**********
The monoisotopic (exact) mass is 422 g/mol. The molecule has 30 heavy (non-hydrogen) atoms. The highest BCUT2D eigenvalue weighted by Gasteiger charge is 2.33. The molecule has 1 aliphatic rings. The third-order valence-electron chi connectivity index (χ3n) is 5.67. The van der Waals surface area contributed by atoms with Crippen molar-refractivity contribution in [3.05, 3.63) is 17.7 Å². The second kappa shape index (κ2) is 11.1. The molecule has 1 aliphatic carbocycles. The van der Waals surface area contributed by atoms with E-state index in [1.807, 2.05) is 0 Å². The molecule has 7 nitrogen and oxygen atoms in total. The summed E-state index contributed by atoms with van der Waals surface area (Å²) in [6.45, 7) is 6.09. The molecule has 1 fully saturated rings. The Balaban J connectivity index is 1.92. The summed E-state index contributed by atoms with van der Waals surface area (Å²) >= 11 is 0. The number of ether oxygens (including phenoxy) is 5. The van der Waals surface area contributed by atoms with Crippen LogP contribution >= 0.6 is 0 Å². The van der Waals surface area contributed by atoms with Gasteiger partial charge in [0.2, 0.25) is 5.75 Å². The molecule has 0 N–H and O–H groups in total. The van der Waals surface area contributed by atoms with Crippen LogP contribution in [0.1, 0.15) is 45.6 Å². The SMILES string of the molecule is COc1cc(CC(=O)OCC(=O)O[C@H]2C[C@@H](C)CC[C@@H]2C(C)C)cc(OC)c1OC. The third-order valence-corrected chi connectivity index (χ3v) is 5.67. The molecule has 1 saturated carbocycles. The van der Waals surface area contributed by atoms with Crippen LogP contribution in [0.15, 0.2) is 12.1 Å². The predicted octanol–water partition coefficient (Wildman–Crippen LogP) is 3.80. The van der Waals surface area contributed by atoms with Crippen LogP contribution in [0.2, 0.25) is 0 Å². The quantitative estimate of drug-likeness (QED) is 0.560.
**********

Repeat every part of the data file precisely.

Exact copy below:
The monoisotopic (exact) mass is 422 g/mol. The molecule has 30 heavy (non-hydrogen) atoms. The highest BCUT2D eigenvalue weighted by Gasteiger charge is 2.33. The molecule has 1 aliphatic rings. The third-order valence-electron chi connectivity index (χ3n) is 5.67. The van der Waals surface area contributed by atoms with Crippen molar-refractivity contribution in [3.05, 3.63) is 17.7 Å². The second kappa shape index (κ2) is 11.1. The molecule has 1 aliphatic carbocycles. The van der Waals surface area contributed by atoms with E-state index in [1.807, 2.05) is 0 Å². The molecule has 7 nitrogen and oxygen atoms in total. The summed E-state index contributed by atoms with van der Waals surface area (Å²) in [6.45, 7) is 6.09. The molecule has 1 fully saturated rings. The Balaban J connectivity index is 1.92. The summed E-state index contributed by atoms with van der Waals surface area (Å²) >= 11 is 0. The number of ether oxygens (including phenoxy) is 5. The van der Waals surface area contributed by atoms with Crippen LogP contribution >= 0.6 is 0 Å². The van der Waals surface area contributed by atoms with Gasteiger partial charge in [0.2, 0.25) is 5.75 Å². The molecule has 0 N–H and O–H groups in total. The van der Waals surface area contributed by atoms with Crippen LogP contribution in [0.1, 0.15) is 45.6 Å². The SMILES string of the molecule is COc1cc(CC(=O)OCC(=O)O[C@H]2C[C@@H](C)CC[C@@H]2C(C)C)cc(OC)c1OC. The third-order valence-corrected chi connectivity index (χ3v) is 5.67. The molecule has 1 saturated carbocycles. The van der Waals surface area contributed by atoms with Crippen LogP contribution in [0.15, 0.2) is 12.1 Å². The predicted octanol–water partition coefficient (Wildman–Crippen LogP) is 3.80. The van der Waals surface area contributed by atoms with Crippen LogP contribution in [0.2, 0.25) is 0 Å². The quantitative estimate of drug-likeness (QED) is 0.560.